Harlem Deer Dies Of Stress Prior To Relocation

All too soon, the stardom of the Harlem deer has been brought to an unfortunate end following the prolonged argument between city and states officials on its relocation procedure.

Harlem’s recent four-legged resident has quickly become its most missed. The Harlem deer has died, CNN states.

The Harlem deer had been roaming around  Jackie Robinson Park for the past couple of weeks. The white-tailed deer was caught Thursday near West 155th Street, according to CNN affiliate WCBS.

After a contentious back and forth between New York City and state government officials, it was decided that the New York State Department of Environmental Conservation (DEC) would help city officials relocate the deer upstate instead of euthanizing it on Thursday.


Unfortunately, the speed of state and city government was too slow for the deer’s delicate health. The deer died shortly after state DEC officials arrived on scene to relocate it.

We offered yesterday to take possession of the deer and transport it to a suitable habitat,” DEC spokesman Sean Mahar said in a statement. “The city did not accept our offer until just before noon, and while we were arriving on scene the deer died in the city’s possession.”

According to a tweet from the mayor’s spokesman, Eric Phillips, the deer died “while under the stress of captivity and while awaiting potential transport upstate by DEC.”

The chief of wildlife and education for the city’s Department of Parks and Recreation, Sarah Aucoin, said the low temperatures combined with the time the deer spent both tranquilized and in captivity made its death more likely, according to WCBS.

The Harlem deer had become the latest and most unlikely casualty of the feud between Mayor Bill de Blasio and Gov. Andrew M. Cuomo, an animosity that has manifested itself mostly on big issues like education, safety at homeless shelters and funding mass transit, the New York Times states.

But the tussle over the deer was extraordinary even by the standards set by Mr. Cuomo and Mr. de Blasio. All day Thursday and into Friday, the city and state issued competing and sometimes self-contradicting updates on the deer and what should be done with him.Continue reading the main story

The buck had spent two weeks attracting adoring, snack-proffering crowds at Jackie Robinson Park, where he often was seen near a chain-link fence across the street from a bodega. How he traveled to a park in the middle of a crowded Manhattan neighborhood remains unclear.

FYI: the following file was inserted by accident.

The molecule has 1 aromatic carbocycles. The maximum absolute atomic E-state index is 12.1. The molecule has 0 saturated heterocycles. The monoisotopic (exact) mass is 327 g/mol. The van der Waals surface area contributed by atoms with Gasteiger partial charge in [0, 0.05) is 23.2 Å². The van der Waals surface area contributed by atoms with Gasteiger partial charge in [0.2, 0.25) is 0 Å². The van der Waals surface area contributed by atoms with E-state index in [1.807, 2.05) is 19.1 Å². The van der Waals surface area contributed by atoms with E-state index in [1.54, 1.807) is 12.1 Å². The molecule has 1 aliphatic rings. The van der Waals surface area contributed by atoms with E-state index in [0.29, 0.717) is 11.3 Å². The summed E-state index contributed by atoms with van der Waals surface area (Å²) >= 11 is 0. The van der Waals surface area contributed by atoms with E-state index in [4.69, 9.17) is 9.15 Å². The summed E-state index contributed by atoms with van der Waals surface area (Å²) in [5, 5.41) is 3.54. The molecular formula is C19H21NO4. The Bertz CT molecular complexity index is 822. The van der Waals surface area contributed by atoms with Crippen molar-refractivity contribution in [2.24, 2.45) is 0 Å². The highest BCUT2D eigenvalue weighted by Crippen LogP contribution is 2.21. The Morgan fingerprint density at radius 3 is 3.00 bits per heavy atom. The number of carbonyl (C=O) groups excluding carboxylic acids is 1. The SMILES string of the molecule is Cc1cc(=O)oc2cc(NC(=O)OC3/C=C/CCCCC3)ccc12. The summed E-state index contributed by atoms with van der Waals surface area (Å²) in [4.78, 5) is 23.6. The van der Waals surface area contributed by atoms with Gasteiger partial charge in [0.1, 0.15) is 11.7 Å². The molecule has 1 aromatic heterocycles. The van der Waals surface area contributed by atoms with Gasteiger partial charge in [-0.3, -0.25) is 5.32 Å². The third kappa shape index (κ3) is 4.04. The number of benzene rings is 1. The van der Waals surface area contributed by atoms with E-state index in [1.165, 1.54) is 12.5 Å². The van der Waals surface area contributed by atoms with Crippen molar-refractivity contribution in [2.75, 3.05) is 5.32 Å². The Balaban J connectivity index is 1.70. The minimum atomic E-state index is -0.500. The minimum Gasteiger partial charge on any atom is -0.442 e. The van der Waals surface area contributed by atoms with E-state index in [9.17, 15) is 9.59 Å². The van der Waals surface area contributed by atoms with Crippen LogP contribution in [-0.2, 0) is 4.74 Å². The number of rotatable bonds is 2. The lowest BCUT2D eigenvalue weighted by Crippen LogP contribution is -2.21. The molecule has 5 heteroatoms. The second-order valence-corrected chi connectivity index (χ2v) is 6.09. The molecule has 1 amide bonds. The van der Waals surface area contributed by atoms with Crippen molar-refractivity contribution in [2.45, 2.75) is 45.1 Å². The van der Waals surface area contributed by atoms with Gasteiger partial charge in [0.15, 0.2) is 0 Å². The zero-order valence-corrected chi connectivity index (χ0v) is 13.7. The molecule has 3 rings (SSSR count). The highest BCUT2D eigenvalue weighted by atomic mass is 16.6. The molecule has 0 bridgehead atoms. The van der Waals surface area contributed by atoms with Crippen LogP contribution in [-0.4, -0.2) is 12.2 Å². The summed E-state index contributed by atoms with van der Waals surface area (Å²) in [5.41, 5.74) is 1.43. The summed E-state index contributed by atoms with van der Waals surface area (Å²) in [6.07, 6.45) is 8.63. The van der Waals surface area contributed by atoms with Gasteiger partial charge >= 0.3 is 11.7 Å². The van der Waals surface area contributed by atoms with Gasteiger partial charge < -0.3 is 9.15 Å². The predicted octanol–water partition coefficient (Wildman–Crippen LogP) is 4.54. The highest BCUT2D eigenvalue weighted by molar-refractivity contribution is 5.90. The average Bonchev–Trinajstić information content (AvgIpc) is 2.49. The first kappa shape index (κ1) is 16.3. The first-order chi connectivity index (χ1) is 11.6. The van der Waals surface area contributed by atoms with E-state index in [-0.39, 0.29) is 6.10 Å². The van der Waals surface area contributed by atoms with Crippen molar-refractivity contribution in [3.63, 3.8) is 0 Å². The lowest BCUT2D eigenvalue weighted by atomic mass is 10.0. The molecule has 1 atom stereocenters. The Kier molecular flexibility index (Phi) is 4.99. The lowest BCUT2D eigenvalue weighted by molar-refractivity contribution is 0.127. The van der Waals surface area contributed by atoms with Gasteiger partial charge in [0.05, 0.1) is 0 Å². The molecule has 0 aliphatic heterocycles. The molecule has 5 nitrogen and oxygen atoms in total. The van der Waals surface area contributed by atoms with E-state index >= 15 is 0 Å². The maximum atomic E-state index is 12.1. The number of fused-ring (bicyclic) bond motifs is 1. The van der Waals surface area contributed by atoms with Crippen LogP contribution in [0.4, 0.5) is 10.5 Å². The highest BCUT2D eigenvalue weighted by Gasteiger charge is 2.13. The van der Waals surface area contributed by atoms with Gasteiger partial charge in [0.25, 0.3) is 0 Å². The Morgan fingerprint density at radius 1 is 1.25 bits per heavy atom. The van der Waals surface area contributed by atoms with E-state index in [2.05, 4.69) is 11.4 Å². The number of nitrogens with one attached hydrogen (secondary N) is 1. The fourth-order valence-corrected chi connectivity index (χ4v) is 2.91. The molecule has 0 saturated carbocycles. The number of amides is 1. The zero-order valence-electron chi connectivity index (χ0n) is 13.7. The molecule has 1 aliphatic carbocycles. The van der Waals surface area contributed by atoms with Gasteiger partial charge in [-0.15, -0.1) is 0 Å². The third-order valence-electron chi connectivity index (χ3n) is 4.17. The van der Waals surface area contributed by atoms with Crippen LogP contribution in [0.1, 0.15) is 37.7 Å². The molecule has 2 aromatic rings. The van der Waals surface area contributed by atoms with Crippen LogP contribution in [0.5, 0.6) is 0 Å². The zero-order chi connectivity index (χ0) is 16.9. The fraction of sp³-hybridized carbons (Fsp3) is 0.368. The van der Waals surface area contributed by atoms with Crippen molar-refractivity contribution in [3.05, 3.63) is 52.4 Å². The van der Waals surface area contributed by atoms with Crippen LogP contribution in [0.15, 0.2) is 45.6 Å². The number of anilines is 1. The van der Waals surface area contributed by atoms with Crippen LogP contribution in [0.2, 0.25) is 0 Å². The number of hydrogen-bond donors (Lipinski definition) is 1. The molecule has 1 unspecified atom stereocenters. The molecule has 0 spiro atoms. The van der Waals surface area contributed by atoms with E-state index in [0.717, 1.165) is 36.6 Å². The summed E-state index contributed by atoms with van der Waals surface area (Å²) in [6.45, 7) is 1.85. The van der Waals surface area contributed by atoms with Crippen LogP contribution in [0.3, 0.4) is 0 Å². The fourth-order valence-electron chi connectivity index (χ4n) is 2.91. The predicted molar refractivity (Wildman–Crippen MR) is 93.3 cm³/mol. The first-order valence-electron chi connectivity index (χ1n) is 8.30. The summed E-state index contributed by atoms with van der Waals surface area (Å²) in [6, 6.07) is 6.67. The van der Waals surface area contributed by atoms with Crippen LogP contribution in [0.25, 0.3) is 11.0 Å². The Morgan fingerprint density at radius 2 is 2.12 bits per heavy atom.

Around 4 a.m. Thursday, the buck jumped a fence into the courtyard of the Polo Grounds Towers, a public housing complex north of the park. The police were called, and they tranquilized and captured him, calling him a danger to traffic and public safety.

The city announced plans on Thursday afternoon to kill the deer, citing advice from state wildlife officials.


But that evening, Mr. Cuomo offered to help the city move the deer, despite the state’s policy not to issue permits to relocate deer “because acceptable release sites are not available and because the poor chances for deer survival do not warrant the risks.”

The city initially spurned the governor’s offer, saying that after the deer’s time in captivity, it would not be able to survive.

“If a deer is already in a natural location and you can leave them there, then they have a chance of survival, but if not, you don’t really have another option,” Mayor Bill de Blasio said on the Brian Lehrer radio show on Friday morning. “It’s a question of is it going to be a quick and merciful death versus potentially a very long painful process.”

But Mr. Cuomo then took to Twitter, posting a statement from the state Department of Environmental Conservation saying, “We want to do everything we can to save the Harlem deer.” And just before noon came word that officials from the conservation department were coming to get the deer, and that the city would not stand in the way.

After it looked like the deer might live, allies of the mayor and governor took the opportunity to throw a few jabs.

“Bureaucracy lost,” Richard Azzopardi, a spokesman for the governor, wrote on Twitter.

“Andrew Cuomo is an idiot,” posted Bill Hyers, who managed Mr. de Blasio’s 2013 mayoral campaign.

“There’s not much of an acclimation process there if it still has an understanding that it has to forage for its own food, it’ll be completely fine,” he said.

On Friday night, the activist group ‘Friends of Animals’ was critical of both the city and the state, saying wildlife agencies don’t handle the tranquilizing of animals very well, and that bureaucracy prevented the deer from being relocated immediately, which would have been its best chance of survival, according to CBS.


I really am shocked, because I was hoping the best for the deer,” Kashana Wilson, of South Bronx, said.

It is quite regrettable that the story of the famous Harlem deer couldn’t have a happy ending. The excessive delays of state and city officials can be blamed for the death of the deer. At times is necessary to be more proactive with urgent matters. R.I.P Harlem deer!

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